NK) I started contributing to Apache Spark when I was still working at IBM, and scikit-learn when I was working at Slice, and used scikit-learn for one of my projects. Often, it is best to start by looking for limitations and then propose solutions to either improve or replace existing functionality or add a completely new solution.
Those who want to contribute I’d advise to start with something small and pay close attention to detail and the usefulness of the contribution. Open source contributions sometimes require a lot of patience and long discussions. Nevertheless, they are very useful and help build different perspectives in problem solving.
RS/ Q8) Here are a few of the “hot topics” in data science. What are your high-level thoughts, in 1-2 sentences, for each topic.
I believe that no matter how practical and theoretically sound an algorithm is, it is reliable only under certain constraints and assumptions. Outside those assumptions and constraints, its expected behaviour is not guaranteed.
Reproducibility is key, especially in research and experimentation. It allows us to gain better understanding of those algorithms and processes. As a consequence, the better we understand, the more likely it is that we will reuse or improve it in the future.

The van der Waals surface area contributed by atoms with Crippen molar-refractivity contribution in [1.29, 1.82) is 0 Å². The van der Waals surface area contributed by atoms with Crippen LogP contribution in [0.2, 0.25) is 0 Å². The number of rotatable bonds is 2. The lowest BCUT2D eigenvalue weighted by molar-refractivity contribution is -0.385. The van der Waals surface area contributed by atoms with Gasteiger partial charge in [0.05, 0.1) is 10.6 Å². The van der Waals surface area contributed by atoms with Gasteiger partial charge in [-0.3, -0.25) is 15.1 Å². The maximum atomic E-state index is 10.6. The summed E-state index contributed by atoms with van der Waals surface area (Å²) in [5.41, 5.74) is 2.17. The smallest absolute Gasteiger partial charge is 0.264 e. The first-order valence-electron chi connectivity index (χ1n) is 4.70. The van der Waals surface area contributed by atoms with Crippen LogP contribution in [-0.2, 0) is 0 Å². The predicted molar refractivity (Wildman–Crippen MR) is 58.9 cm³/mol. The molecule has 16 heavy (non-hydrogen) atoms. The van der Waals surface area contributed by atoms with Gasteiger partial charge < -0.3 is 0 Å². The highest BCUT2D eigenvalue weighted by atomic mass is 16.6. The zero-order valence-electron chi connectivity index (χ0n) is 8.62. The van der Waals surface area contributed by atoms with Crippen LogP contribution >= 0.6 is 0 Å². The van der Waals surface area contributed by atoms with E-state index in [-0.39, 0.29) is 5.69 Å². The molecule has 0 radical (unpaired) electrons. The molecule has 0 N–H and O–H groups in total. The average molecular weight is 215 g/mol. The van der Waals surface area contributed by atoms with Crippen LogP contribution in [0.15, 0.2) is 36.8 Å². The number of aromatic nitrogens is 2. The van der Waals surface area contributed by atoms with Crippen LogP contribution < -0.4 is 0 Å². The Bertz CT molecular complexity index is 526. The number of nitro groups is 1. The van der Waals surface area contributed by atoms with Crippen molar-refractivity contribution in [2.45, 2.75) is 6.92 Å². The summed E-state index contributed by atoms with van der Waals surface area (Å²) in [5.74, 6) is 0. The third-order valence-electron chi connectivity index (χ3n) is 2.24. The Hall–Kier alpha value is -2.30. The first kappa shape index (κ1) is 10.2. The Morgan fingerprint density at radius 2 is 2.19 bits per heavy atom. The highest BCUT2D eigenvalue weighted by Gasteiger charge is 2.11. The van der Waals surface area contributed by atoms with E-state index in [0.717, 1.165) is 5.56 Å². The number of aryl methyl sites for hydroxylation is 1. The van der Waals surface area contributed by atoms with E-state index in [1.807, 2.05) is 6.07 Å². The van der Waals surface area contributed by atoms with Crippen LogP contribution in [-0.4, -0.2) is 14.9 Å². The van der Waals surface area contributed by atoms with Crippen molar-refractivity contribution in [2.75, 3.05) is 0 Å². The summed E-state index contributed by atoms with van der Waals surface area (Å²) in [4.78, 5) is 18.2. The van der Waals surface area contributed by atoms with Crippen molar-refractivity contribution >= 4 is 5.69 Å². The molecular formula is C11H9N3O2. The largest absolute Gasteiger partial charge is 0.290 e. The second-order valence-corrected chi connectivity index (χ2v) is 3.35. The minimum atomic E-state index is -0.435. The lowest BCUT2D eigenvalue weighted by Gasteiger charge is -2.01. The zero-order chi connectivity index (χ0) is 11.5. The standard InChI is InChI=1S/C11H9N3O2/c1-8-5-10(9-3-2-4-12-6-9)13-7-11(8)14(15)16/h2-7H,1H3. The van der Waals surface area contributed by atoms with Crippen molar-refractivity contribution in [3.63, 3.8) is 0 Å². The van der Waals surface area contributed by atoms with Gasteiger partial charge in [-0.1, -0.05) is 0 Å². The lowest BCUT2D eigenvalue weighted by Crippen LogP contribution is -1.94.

Diversity is important in all aspects. It contributes to the balance in general and creates more harmonic and creative environments.
Open source community is a great resource both for reproducing issues and sharing knowledge. It unites engineers and scientists spread out across the globe who have a common goal to use and continuously improve those tools and technologies.
Opportunities for entry level data scientists
There are many resources available on the internet about data science. I’d recommend taking online courses and working on real world problems.
RS) Thank you for participating in this interview.
Narine Kokhlikyan is a machine learning engineer at Rakuten Intelligence, where she builds end-to-end machine learning solutions which extract insights from millions of users’ mailboxes. Most recently, she also developed approaches for anomaly detection in time series using state of the art deep learning algorithms and generalized regression models. Narine studied at the Karlsruhe Institute of Technology in Germany. Her research focused on cognitive systems and natural language processing. She is also an enthusiastic contributor of open source software packages such as scikit-learn and Apache Spark.
Reshama Shaikh (https://reshamas.github.io) is a data scientist/statistician and MBA with skills in Python, R and SAS. She worked for over 10 years as a biostatistician in the pharmaceutical industry. She is also an organizer of the meetup groups NYC Women in Machine Learning & Data Science (http://wimlds.org) and PyLadies. She received her M.S. in statistics from Rutgers University and her M.B.A. from NYU Stern School of Business.